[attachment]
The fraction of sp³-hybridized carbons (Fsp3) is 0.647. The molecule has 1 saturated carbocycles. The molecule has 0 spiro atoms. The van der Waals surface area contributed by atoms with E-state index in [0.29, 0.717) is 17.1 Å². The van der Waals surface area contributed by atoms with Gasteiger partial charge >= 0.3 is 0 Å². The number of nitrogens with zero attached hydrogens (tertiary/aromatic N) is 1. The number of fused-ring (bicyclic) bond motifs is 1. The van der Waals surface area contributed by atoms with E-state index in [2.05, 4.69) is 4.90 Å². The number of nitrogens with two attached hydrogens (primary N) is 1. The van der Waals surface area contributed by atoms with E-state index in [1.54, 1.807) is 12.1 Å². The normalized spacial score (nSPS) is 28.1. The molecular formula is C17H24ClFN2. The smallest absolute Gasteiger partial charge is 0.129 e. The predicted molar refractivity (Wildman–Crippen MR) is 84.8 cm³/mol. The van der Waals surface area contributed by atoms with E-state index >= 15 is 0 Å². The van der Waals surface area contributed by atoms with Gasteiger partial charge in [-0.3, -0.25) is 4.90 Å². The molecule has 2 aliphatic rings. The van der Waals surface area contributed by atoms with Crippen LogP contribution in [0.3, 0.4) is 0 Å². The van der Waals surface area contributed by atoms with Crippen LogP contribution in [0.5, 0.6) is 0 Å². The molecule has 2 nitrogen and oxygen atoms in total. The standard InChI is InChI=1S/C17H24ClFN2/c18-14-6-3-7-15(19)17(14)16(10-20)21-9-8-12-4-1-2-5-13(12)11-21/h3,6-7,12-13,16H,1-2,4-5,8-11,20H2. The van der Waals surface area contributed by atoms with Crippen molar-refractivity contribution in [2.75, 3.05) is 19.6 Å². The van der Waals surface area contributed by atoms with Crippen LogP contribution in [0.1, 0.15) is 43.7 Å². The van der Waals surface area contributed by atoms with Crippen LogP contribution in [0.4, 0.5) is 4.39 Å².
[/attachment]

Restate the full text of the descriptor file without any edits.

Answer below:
The fraction of sp³-hybridized carbons (Fsp3) is 0.647. The molecule has 1 saturated carbocycles. The molecule has 0 spiro atoms. The van der Waals surface area contributed by atoms with E-state index in [0.29, 0.717) is 17.1 Å². The van der Waals surface area contributed by atoms with Gasteiger partial charge >= 0.3 is 0 Å². The number of nitrogens with zero attached hydrogens (tertiary/aromatic N) is 1. The number of fused-ring (bicyclic) bond motifs is 1. The van der Waals surface area contributed by atoms with E-state index in [2.05, 4.69) is 4.90 Å². The number of nitrogens with two attached hydrogens (primary N) is 1. The van der Waals surface area contributed by atoms with E-state index in [1.54, 1.807) is 12.1 Å². The normalized spacial score (nSPS) is 28.1. The molecular formula is C17H24ClFN2. The smallest absolute Gasteiger partial charge is 0.129 e. The predicted molar refractivity (Wildman–Crippen MR) is 84.8 cm³/mol. The van der Waals surface area contributed by atoms with E-state index >= 15 is 0 Å². The van der Waals surface area contributed by atoms with Gasteiger partial charge in [-0.3, -0.25) is 4.90 Å². The molecule has 2 aliphatic rings. The van der Waals surface area contributed by atoms with Crippen LogP contribution in [0.3, 0.4) is 0 Å². The van der Waals surface area contributed by atoms with Crippen LogP contribution in [0.5, 0.6) is 0 Å². The molecule has 2 nitrogen and oxygen atoms in total. The standard InChI is InChI=1S/C17H24ClFN2/c18-14-6-3-7-15(19)17(14)16(10-20)21-9-8-12-4-1-2-5-13(12)11-21/h3,6-7,12-13,16H,1-2,4-5,8-11,20H2. The van der Waals surface area contributed by atoms with Crippen molar-refractivity contribution in [2.75, 3.05) is 19.6 Å². The van der Waals surface area contributed by atoms with Crippen LogP contribution in [0.1, 0.15) is 43.7 Å². The van der Waals surface area contributed by atoms with Crippen LogP contribution in [0.4, 0.5) is 4.39 Å².